“I feel like we’re starting to get to the finish line here,” Seattle City Councilmember Lisa Herbold told representatives of labor and business at this morning’s meeting of her CRUEDA committee.
(CRUEDA stands for Civil Rights, Utilities, Economic Development, and Arts, which are for some reason all lumped together into one committee.)
“Finish line” might be an overstatement. “Midway point” might be more accurate. Council has been working on whether and how to regulate schedules for workers, particularly in food service and large retail businesses, since March. But so far that work has been limited to CRUEDA meetings and preliminary talks within the pair of stakeholder groups (one for workers, one for businesses) that the city has convened over the past few months. Herbold’s office says they don’t expect a draft of secure scheduling legislation to be ready until the end of next month, and that draft won’t work its way into formal council consideration until early August.
In the interim, Herbold and CRUEDA are waiting to hear back on two surveys they commissioned through Jacob Vigdor, a consultant who also teaches at the University of Washington. Vigdor will report on two surveys administered to employees and employers to help determine the groups’ respective priorities and concerns for the legislation. As with much workplace regulation, the secure legislation will have to balance the protection of workers with the independence of businesses. For instance, today’s discussion largely revolved around how to allow truly voluntary shift swaps between employees while still requiring businesses to inform workers of their schedules well in advance. Herbold called this balance “a tricky line to walk” in committee today.
According to her staff, the decision to build legislation from the ground up, based on Seattle stakeholders’ input rather than just cribbing from other cities’ (or interest groups’) legislation, was a conscious choice. The aim was to put all the negotiating and fighting on the front end of the policy-crafting process. Some of that fighting was evident in today’s meeting when Working Washington director Sejal Parikh responded to a suggestion that retail and food service employers need extra scheduling flexibility to ensure that employees who dislike each other aren’t scheduled to work together.
“That is super offensive,” she said. “I don’t know why we think low-wage workers are not able to control themselves.” David Jones, CEO of the local burger chain Blazing Onion and business representative at today’s meeting, concurred.
Not everyone is on board, though. Yesterday, Working Washington released an email that former Starbucks executive Howard Behar wrote on April 7 to councilmember M. Lorena González, who’s also heavily involved in the secure scheduling legislation. The letter, which was procurred by Working Washington through a public records request, was in response to a Seattle Weekly article on the legislation. It’s, um, frank:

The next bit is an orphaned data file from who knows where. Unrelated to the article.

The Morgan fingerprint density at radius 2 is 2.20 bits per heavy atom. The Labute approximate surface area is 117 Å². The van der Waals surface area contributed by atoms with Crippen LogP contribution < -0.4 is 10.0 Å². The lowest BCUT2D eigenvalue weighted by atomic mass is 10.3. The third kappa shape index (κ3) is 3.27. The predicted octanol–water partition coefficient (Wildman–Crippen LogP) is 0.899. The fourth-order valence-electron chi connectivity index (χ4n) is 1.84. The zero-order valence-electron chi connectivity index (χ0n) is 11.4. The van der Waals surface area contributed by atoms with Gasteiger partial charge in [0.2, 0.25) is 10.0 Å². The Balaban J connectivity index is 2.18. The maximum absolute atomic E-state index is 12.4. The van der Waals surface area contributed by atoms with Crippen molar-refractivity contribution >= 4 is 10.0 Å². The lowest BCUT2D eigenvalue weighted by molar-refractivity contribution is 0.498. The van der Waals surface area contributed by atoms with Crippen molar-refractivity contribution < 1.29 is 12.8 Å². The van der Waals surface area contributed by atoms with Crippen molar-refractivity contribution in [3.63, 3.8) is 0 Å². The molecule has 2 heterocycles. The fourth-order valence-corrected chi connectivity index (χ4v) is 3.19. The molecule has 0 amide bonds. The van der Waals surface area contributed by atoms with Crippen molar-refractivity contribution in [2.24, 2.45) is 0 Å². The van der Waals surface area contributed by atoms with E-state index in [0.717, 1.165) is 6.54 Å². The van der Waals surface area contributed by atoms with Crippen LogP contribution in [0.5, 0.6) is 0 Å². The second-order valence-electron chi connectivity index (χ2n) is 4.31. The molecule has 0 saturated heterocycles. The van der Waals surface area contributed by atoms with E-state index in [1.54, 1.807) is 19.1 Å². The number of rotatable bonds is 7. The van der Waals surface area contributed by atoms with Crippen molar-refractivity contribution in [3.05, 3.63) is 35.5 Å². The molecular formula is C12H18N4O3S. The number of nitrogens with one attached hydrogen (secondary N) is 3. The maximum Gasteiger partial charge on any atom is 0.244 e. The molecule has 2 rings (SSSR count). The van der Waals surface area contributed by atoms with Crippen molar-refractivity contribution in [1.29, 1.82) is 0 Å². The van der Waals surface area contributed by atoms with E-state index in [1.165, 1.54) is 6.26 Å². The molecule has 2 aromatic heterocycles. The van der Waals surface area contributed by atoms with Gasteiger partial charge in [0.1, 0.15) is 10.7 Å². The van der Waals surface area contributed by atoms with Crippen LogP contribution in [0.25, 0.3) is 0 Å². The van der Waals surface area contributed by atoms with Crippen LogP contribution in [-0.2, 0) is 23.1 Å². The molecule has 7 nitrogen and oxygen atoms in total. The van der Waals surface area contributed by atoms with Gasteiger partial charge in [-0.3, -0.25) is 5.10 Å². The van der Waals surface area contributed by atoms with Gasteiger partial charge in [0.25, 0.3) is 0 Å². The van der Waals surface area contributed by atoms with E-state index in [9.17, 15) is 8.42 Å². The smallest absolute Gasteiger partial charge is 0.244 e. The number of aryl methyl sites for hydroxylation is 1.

The question is do you believe in truth or do you believe in fiction. 70 to 80 percent of all scheduling changes are occurring because of employee requests or emergency situations like people calling in sick etc. Do you even understand how most scheduling occurs.
He goes on to criticize secure scheduling rules for subjecting companies to too much bureaucracy. He calls such policies a solution in search of a problem, writing, “If you are going to be creating legislation for a small percentage of people who are supposedly being treated unfairly you are going to be very busy.”
In Behar’s view, González has been a flack for labor groups. “It’s obvious that your mind was made up before you started this process,” he wrote in his letter. “I now am questioning if you are trying to help people or just penalize businesses for being in business.”
The letter concludes:
I am disgusted with this city government. You are not progressive you are permissive….permissive in allowing lies to go unchallenged, permissive in allowing our downtown to become an unwelcoming place to live by allowing drug deals to continue going on in our neighborhoods, permissive in allowing developers free reign. I expect more and so do a lot of other people. Can you please let common sense prevail
We contacted Behar to see if he still stands by that letter. “I stand by everything,” he says, arguing that his many years in business give him a better understanding of the actual effects of secure scheduling policies. “I’ve worked in retail for 60 years,” says Behar. “I’ve lived this stuff. I understand it. … I led an organization with a quarter million people, I know what the issues are. … Do some people get some bad schedules once in awhile? Of course. It’s retail.”
Behar also attacks some of the empirical premises behind the legislation—for instance, how common it is for workers to have to work consecutive closing/opening shifts. “This whole clopening issue is a fake issue,” he says. “There’s no reason to do that. [Managers are] not mean.”
While the problem of insecure scheduling is fake, Behar says, the consequences of schedule regulation—any regulations, not just those currently under consideration by the Council—wouldn’t be. “If all the sudden somebody gets sick and you don’t have enough people … then what are you going to do?” he asks. “How do you give the employees the complete right to change their schedules but force the company not to?”
We weren’t able to reach González for comment. But she did say this in the April 5 article that Behar was responding to: “You can’t start at a place where you are wholesale denying what [workers] are experiencing.”